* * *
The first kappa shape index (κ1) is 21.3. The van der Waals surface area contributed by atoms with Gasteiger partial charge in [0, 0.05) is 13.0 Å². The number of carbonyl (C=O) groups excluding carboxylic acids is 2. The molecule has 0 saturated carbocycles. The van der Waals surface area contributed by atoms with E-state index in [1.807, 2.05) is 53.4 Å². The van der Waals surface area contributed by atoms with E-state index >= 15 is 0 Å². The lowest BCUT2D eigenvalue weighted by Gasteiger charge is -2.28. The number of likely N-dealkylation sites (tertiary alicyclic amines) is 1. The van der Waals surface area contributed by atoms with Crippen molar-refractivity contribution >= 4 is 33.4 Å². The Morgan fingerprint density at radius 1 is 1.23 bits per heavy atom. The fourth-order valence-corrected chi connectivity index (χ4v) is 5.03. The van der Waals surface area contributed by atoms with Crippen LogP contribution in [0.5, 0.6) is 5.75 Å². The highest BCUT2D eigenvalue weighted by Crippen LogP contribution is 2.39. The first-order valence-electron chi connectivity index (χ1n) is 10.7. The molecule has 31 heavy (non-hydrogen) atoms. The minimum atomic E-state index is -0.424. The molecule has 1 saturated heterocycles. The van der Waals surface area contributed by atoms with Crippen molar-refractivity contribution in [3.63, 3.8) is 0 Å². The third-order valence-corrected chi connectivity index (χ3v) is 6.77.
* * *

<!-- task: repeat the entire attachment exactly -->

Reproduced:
The first kappa shape index (κ1) is 21.3. The van der Waals surface area contributed by atoms with Gasteiger partial charge in [0, 0.05) is 13.0 Å². The number of carbonyl (C=O) groups excluding carboxylic acids is 2. The molecule has 0 saturated carbocycles. The van der Waals surface area contributed by atoms with E-state index in [1.807, 2.05) is 53.4 Å². The van der Waals surface area contributed by atoms with E-state index >= 15 is 0 Å². The lowest BCUT2D eigenvalue weighted by Gasteiger charge is -2.28. The number of likely N-dealkylation sites (tertiary alicyclic amines) is 1. The van der Waals surface area contributed by atoms with Crippen molar-refractivity contribution >= 4 is 33.4 Å². The Morgan fingerprint density at radius 1 is 1.23 bits per heavy atom. The fourth-order valence-corrected chi connectivity index (χ4v) is 5.03. The van der Waals surface area contributed by atoms with Crippen LogP contribution in [0.5, 0.6) is 5.75 Å². The highest BCUT2D eigenvalue weighted by Crippen LogP contribution is 2.39. The first-order valence-electron chi connectivity index (χ1n) is 10.7. The molecule has 31 heavy (non-hydrogen) atoms. The minimum atomic E-state index is -0.424. The molecule has 1 saturated heterocycles. The van der Waals surface area contributed by atoms with Crippen molar-refractivity contribution in [3.63, 3.8) is 0 Å². The third-order valence-corrected chi connectivity index (χ3v) is 6.77.